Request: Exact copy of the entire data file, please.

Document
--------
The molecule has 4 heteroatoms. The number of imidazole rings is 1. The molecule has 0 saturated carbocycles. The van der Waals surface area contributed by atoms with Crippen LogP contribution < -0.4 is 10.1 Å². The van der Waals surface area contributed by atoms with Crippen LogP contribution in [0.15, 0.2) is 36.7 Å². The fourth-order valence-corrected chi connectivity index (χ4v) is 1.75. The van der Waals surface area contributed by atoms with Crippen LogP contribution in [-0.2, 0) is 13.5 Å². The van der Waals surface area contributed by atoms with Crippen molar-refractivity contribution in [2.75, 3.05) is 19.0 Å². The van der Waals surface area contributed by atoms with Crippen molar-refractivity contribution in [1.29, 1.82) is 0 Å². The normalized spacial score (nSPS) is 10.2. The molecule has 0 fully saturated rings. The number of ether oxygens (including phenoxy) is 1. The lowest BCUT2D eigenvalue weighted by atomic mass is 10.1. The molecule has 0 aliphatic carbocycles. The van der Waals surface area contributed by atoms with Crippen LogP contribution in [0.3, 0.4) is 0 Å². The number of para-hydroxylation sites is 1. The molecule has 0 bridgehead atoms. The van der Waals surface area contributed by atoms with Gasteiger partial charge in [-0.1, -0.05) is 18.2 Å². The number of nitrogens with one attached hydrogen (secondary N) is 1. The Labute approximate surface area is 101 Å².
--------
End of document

The molecule has 4 heteroatoms. The number of imidazole rings is 1. The molecule has 0 saturated carbocycles. The van der Waals surface area contributed by atoms with Crippen LogP contribution < -0.4 is 10.1 Å². The van der Waals surface area contributed by atoms with Crippen LogP contribution in [0.15, 0.2) is 36.7 Å². The fourth-order valence-corrected chi connectivity index (χ4v) is 1.75. The van der Waals surface area contributed by atoms with Crippen LogP contribution in [-0.2, 0) is 13.5 Å². The van der Waals surface area contributed by atoms with Crippen molar-refractivity contribution in [2.75, 3.05) is 19.0 Å². The van der Waals surface area contributed by atoms with Crippen molar-refractivity contribution in [1.29, 1.82) is 0 Å². The normalized spacial score (nSPS) is 10.2. The molecule has 0 fully saturated rings. The number of ether oxygens (including phenoxy) is 1. The lowest BCUT2D eigenvalue weighted by atomic mass is 10.1. The molecule has 0 aliphatic carbocycles. The van der Waals surface area contributed by atoms with Crippen LogP contribution in [0.3, 0.4) is 0 Å². The number of para-hydroxylation sites is 1. The molecule has 0 bridgehead atoms. The van der Waals surface area contributed by atoms with Gasteiger partial charge in [-0.1, -0.05) is 18.2 Å². The number of nitrogens with one attached hydrogen (secondary N) is 1. The Labute approximate surface area is 101 Å².